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CATCHAML: CAR T-Cell Therapy for Acute Myelogenous Leukemia (AML)

About this study

This study evaluates a new treatment for treatment of acute myelogenous leukemia  (AML) and other types of leukemia. This treatment is called CD123-specific CAR T-cell therapy. It is a type of immunotherapy that combines two of the body’s basic disease fighters: antibodies and an immune cell called a T cell.

Doctors usually treat patients with AML with high doses of chemotherapy (anti-cancer medicine) and radiation, followed by a blood cell transplant. CAR T-cell therapy is different. With this treatment, we will change the body’s own immune cells to recognize and kill cancer cells.

In the first step of this study, we will collect immune cells from the patient’s blood. Next, we will insert a gene into the cells so they can recognize a particle that is on the surface of the cancer cell. Those particles are called antigens. If CAR T cells see the antigen on the cancer cell, they will attack and kill it.

The CATCHAML study uses CAR T cells that “see” an antigen called CD123. Once we collect the patient’s immune cells, we will send them to a manufacturing facility on the St. Jude campus to create the CD123-specific CAR T-cell product. Later, the patient will be admitted to the hospital to receive chemotherapy. Following chemotherapy, the patient will receive the CD123-CAR T cells through a vein. This procedure is called infusion. Four weeks after the infusion, we will evaluate the effects of the infused CD123-CAR T cells. At this point, we will decide if the patient should have a bone marrow transplant.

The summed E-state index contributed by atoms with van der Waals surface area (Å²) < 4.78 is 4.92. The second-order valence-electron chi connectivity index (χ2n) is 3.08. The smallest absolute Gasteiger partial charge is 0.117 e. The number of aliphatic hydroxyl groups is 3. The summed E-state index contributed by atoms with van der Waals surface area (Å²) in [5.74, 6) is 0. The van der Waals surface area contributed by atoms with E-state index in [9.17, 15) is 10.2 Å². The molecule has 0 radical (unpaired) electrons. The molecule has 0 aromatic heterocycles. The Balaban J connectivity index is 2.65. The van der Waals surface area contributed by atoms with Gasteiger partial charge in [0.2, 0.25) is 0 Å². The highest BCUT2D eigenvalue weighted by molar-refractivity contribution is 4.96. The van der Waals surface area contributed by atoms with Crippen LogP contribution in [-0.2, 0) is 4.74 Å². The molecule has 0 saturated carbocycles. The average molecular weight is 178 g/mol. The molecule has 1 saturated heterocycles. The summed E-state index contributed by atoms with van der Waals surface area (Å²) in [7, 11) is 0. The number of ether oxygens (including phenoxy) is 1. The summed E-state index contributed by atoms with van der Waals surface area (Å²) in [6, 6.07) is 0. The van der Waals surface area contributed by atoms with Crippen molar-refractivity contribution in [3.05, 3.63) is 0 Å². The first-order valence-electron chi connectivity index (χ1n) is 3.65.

The entire study lasts one year. All patients will be enrolled on a follow-up study for another 14 years.

Eligibility overview

  • 21 years old or younger*
  • Relapsed/refractory CD123+ AML, B-ALL, T-ALL or blastic plasmacytoid dendritic cell neoplasm 
  • Has a suitable bone marrow transplant donor

The above information is intended to provide only a basic description about a research protocol that may be currently active at St. Jude. The details made available here may not be the most up-to-date information on protocols used by St. Jude. To receive full details about a protocol and its status and or use at St. Jude, a physician must contact St. Jude directly.


Full title:

CD123-Directed Autologous T-Cell Therapy for Acute Myelogenous Leukemia (CATCHAML)

Study goal:

The main purpose of this study is to find the highest dose of CD123-CAR T cells that is safe to give patients with AML.  We also want to study the side effects of the treatment and learn how effective it is in fighting this type of cancer.


21 years old or younger

For physicians and researchers

Patients accepted to St. Jude must be referred by a physician or other qualified medical professional. Learn how St. Jude can partner with you to care for your patient.


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